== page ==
The code below shows a row with multiple columns, where the first column is set with an Auto definition, in other words, it will occupy the needed space to show all its content, the second one is set with an Absolute definition with size 48 and it will occupy exactly 48 dpus, and, for last, the third one is set using a Star definition and, how it’s the only one with this definition, it will occupy all the the remaining space.

public class GridPage4 : ContentPage
{
	public GridPage4 ()
	{
		Padding = new Thickness (0, Device.OnPlatform (20, 0, 0), 0, 0);
		var grid = new Grid ();

		grid.Children.Add (
			new Image() {
				Source= Device.OnPlatform("Icon-60@2x.png", "icon.png", "")
			}, 0, 0);

		grid.Children.Add (new Label () { Text = "40", BackgroundColor = Color.Yellow}, 1, 0);
		grid.Children.Add (new Label () { Text = "Remainder", BackgroundColor = Color.Pink}, 2, 0);

		grid.ColumnDefinitions.Add (new ColumnDefinition () 
			{
				Width = new GridLength(1, GridUnitType.Auto)
			});

		grid.ColumnDefinitions.Add (new ColumnDefinition ()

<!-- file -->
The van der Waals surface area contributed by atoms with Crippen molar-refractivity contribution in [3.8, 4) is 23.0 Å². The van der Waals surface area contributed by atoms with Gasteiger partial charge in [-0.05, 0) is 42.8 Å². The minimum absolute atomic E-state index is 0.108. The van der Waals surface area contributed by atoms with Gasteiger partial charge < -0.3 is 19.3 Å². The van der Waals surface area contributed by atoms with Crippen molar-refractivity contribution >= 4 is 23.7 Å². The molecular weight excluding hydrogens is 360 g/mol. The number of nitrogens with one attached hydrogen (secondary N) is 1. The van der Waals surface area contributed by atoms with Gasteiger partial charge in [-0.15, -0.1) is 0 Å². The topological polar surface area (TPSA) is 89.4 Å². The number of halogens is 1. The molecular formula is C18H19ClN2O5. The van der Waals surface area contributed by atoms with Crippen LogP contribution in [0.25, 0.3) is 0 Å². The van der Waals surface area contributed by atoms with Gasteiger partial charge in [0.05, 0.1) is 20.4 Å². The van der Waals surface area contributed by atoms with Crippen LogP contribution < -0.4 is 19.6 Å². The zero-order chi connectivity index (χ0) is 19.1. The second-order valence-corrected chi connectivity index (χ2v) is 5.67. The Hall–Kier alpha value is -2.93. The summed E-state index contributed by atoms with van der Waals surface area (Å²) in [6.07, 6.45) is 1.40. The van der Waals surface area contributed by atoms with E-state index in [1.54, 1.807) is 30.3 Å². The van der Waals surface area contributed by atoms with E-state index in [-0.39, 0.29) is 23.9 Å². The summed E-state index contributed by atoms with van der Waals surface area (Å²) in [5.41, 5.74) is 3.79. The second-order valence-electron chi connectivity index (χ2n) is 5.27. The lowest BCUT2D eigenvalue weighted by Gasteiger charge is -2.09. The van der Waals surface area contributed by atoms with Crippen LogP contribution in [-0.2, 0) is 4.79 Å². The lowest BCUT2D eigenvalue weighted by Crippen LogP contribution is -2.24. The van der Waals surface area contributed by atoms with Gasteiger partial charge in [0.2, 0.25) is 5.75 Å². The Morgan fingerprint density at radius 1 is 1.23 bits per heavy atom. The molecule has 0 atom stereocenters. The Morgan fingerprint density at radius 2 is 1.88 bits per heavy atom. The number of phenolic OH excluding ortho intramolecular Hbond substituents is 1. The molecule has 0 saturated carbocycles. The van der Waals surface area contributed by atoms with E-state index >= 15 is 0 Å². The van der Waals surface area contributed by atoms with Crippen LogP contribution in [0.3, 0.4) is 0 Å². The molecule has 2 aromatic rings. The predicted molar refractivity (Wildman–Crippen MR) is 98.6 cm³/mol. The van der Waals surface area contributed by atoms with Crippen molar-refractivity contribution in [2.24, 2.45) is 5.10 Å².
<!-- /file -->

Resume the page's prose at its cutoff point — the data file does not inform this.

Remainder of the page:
{
				Width = new GridLength(40, GridUnitType.Absolute)
			});

		grid.ColumnDefinitions.Add (new ColumnDefinition () 
			{
				Width = new GridLength(1, GridUnitType.Star)
			});

		Content = grid;
	}
}

When running the code above we have the following result:

Grid with ColumnDefinitions

The same can be used for rows. The code below shows a unique column with multiple RowDefitions.

public class GridPage5 : ContentPage
{
	public GridPage5 ()
	{
		Padding = new Thickness (0, Device.OnPlatform (20, 0, 0), 0, 0);
		var grid = new Grid ();

		grid.Children.Add (
			new Image() {
				Source= Device.OnPlatform("Icon-60@2x.png", "icon.png", "")
			}, 0, 0);

		grid.Children.Add (new Label () { Text = "40", BackgroundColor = Color.Yellow}, 0, 1);
		grid.Children.Add (new Label () { Text = "Remainder", BackgroundColor = Color.Pink}, 0, 2);

		grid.RowDefinitions.Add (new RowDefinition () 
			{
				Height = new GridLength(1, GridUnitType.Auto)
			});

		grid.RowDefinitions.Add (new RowDefinition () 
			{
				Height = new GridLength(40, GridUnitType.Absolute)
			});

		grid.RowDefinitions.Add (new RowDefinition () 
			{
				Height = new GridLength(1, GridUnitType.Star)
			});

		Co  ntent = grid;
	}
}

When running the code above we have the following result:

Grid with RowDefinitions

This is it!

This is it, Xamariners, in this post we covered all the use possibilities of a Grid, that is very useful component when we need to design screens with multiple elements.

I’m 100% available to answer any question or to hear suggestions, so if you have one, leave a comment.